KUNIA, OAHU (HawaiiNewsNow) - At the height of World War II, Shigeo Muroda was apprehended from the Waianae plantation he worked on and sent to a detention camp on Sand Island.
The plantation carpenter and founding member of the Hongwanji Buddhist temple in Waianae, along with hundreds of Japanese-Americans suspected of disloyalty, were then whisked away to an isolated gulch, with no view and barely any wind, tucked away in Central Oahu.
For the next few years, Muroda and other detainees would live their days — separated from their families — at the Honouliuli internment camp, which became known to many prisoners as jigoku dani, or "Hell's Valley," because of the excruciating heat and moisture trapped in the gulch.
The internment of thousands of Japanese-Americans during the war was seen as one of the darkest periods in U.S. history — marked by years of racial prejudice. But generations later, Muroda's granddaughter would exemplify the resilience of the Japanese-American population by securing a spot in Hawaii's Congressional delegation.
Growing up, U.S. Rep. Colleen Hanabusa knew very little about her grandfather's experience at Honouliuli — in part because he would rarely talk about it.
This was a mentality she referred to as the Japanese phrases shikata ga nai — meaning that's just the way it is — and gaman — just grin and bear it.
It wasn't until many years later when she learned more about her grandfather's job as a mess hall sergeant and how he would prepare snacks for the prison guards after their shifts. "That was the way they were," Hanabusa said, about her grandfather's generation and the prisoners at Honouliuli.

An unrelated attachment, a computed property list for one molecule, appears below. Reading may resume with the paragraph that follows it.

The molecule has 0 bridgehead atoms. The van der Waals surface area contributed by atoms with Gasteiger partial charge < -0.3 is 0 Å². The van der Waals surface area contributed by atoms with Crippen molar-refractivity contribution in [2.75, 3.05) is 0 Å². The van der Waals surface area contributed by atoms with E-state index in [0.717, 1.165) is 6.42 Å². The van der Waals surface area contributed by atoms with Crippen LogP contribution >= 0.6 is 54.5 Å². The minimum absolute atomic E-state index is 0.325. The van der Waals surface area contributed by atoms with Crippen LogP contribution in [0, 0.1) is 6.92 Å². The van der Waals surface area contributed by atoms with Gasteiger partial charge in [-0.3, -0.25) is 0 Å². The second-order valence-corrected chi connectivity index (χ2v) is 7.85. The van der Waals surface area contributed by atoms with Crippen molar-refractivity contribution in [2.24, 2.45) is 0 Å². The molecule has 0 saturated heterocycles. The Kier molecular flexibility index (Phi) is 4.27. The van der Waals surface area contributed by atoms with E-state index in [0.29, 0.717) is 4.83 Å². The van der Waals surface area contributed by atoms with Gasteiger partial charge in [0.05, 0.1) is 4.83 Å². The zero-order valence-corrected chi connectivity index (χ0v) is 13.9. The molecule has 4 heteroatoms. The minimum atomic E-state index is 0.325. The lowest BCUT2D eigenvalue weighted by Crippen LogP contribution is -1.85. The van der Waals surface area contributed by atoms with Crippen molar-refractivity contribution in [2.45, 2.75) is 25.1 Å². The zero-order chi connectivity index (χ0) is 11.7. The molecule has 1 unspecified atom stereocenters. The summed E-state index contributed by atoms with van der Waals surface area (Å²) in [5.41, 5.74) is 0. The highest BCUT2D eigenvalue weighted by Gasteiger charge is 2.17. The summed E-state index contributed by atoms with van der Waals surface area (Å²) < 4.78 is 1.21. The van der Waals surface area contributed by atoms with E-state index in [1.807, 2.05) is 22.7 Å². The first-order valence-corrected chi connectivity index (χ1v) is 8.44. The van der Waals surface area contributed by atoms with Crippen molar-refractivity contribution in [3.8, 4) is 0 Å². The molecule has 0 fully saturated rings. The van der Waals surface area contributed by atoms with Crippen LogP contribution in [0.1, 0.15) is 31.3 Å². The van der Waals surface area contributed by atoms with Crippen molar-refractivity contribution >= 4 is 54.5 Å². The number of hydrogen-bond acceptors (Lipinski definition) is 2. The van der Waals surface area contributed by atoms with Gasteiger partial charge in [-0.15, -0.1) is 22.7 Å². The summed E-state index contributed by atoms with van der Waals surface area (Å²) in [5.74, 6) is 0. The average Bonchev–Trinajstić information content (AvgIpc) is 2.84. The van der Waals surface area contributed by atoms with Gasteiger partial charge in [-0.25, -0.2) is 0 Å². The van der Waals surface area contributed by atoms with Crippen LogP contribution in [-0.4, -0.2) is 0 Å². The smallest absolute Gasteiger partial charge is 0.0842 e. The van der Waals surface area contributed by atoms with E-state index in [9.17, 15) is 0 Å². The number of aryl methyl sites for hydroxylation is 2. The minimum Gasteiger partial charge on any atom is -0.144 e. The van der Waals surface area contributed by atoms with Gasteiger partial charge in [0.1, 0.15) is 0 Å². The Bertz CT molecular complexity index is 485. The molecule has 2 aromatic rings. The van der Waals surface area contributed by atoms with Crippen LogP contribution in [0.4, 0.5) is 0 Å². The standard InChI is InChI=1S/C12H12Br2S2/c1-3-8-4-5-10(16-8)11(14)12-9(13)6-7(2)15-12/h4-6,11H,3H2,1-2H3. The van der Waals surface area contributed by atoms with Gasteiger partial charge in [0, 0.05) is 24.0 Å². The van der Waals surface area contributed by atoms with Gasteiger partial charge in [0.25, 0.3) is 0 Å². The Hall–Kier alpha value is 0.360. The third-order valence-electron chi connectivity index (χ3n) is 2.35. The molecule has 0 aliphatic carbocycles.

"It is almost like they were so accepting of the fate that was dealt to them, and that was what they were going to do."
This month marks 74 years since Honouliuli opened, and today, it's still hard to imagine what life was like there for the 4,000 prisoners of war and 400 civilian internees, many of whom were of Japanese-American ancestry.
What's left of Hawaii's largest and longest-used confinement site is essentially concrete slab foundations, a rock wall and an aqueduct — all barely visible through the dense vegetation of overgrown grass and trees.
But more than two years after President Barack Obama designated it as a national historic monument, Hanabusa — whose paternal grandfather, Minosuke Hanabusa, was incarcerated in Santa Fe — believes both of her grandfathers' stories and the stories of other internees can finally be told.
"I think that's really the treasure of Honouliuli," she said. "It's when you hear the stories that you can almost see the place come alive again and see what it was all about, and that's why I think that it's important that it has that designation."
Since Honouliuli was designated as a national monument in February 2015, the National Park Service has been tasked with transforming this 440-acre plot of land in Kunia — donated by agricultural company Monsanto — into a visitor experience, where the public can see and experience what life was like for the internees.
"History is so bound to why a place is the way it is today," said Rebecca Rinas, a planner for the National Park Service. "A memorial site is essentially an immersive experience. You're at the site where something happened. You can still see remnants of that. It's this tangible connection. I think these spaces are just so important."
After the Japanese attack on Pearl Harbor on Dec. 7 1941, martial law — as opposed to President Franklin Roosevelt's Executive Order 9066 that applied to the mass incarceration of Japanese-Americans on the mainland — was declared within hours in Hawaii.
That's when government officials began arbitrarily rounding up Hawaii residents, like Muroda, who they felt were a threat to national security.
The internees, many of whom were influential leaders of the Japanese-American community, such as business or religious leaders, were brought to the U.S. Immigration Station and the Sand Island Detention Camp, then later sent to internment camps on the mainland or Honouliuli.